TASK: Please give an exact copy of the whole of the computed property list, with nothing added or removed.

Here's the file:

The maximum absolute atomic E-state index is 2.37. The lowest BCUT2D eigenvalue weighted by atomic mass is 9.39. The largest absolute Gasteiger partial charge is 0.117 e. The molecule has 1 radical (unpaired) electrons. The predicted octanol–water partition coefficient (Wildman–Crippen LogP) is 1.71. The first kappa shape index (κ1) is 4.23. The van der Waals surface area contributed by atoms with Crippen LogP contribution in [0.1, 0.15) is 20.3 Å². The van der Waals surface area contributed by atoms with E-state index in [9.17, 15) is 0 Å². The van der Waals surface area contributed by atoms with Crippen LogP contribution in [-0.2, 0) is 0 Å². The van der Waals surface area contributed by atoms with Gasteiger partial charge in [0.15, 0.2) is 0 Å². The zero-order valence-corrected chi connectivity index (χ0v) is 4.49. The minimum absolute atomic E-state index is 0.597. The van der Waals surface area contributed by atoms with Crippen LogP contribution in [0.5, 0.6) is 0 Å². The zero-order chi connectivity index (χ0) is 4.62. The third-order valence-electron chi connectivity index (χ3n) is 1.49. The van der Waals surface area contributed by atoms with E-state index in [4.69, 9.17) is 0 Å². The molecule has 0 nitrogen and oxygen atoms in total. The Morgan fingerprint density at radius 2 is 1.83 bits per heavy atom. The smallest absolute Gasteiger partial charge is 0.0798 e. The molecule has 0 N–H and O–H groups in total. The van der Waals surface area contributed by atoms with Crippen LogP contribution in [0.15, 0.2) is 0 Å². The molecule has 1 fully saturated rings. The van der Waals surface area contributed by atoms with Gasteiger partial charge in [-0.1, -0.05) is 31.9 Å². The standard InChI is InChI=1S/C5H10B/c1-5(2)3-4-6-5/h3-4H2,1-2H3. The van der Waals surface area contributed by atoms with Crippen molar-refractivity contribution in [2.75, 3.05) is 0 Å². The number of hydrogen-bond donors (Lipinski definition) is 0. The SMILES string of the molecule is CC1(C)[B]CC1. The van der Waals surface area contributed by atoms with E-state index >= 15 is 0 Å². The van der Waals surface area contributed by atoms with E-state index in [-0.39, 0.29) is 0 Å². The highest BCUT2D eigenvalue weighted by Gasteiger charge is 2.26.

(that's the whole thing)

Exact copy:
The maximum absolute atomic E-state index is 2.37. The lowest BCUT2D eigenvalue weighted by atomic mass is 9.39. The largest absolute Gasteiger partial charge is 0.117 e. The molecule has 1 radical (unpaired) electrons. The predicted octanol–water partition coefficient (Wildman–Crippen LogP) is 1.71. The first kappa shape index (κ1) is 4.23. The van der Waals surface area contributed by atoms with Crippen LogP contribution in [0.1, 0.15) is 20.3 Å². The van der Waals surface area contributed by atoms with E-state index in [9.17, 15) is 0 Å². The van der Waals surface area contributed by atoms with Crippen LogP contribution in [-0.2, 0) is 0 Å². The van der Waals surface area contributed by atoms with Gasteiger partial charge in [0.15, 0.2) is 0 Å². The zero-order valence-corrected chi connectivity index (χ0v) is 4.49. The minimum absolute atomic E-state index is 0.597. The van der Waals surface area contributed by atoms with Crippen LogP contribution in [0.5, 0.6) is 0 Å². The zero-order chi connectivity index (χ0) is 4.62. The third-order valence-electron chi connectivity index (χ3n) is 1.49. The van der Waals surface area contributed by atoms with E-state index in [4.69, 9.17) is 0 Å². The molecule has 0 nitrogen and oxygen atoms in total. The Morgan fingerprint density at radius 2 is 1.83 bits per heavy atom. The smallest absolute Gasteiger partial charge is 0.0798 e. The molecule has 0 N–H and O–H groups in total. The van der Waals surface area contributed by atoms with Crippen LogP contribution in [0.15, 0.2) is 0 Å². The molecule has 1 fully saturated rings. The van der Waals surface area contributed by atoms with Gasteiger partial charge in [-0.1, -0.05) is 31.9 Å². The standard InChI is InChI=1S/C5H10B/c1-5(2)3-4-6-5/h3-4H2,1-2H3. The van der Waals surface area contributed by atoms with Crippen molar-refractivity contribution in [2.75, 3.05) is 0 Å². The number of hydrogen-bond donors (Lipinski definition) is 0. The SMILES string of the molecule is CC1(C)[B]CC1. The van der Waals surface area contributed by atoms with E-state index >= 15 is 0 Å². The van der Waals surface area contributed by atoms with E-state index in [-0.39, 0.29) is 0 Å². The highest BCUT2D eigenvalue weighted by Gasteiger charge is 2.26.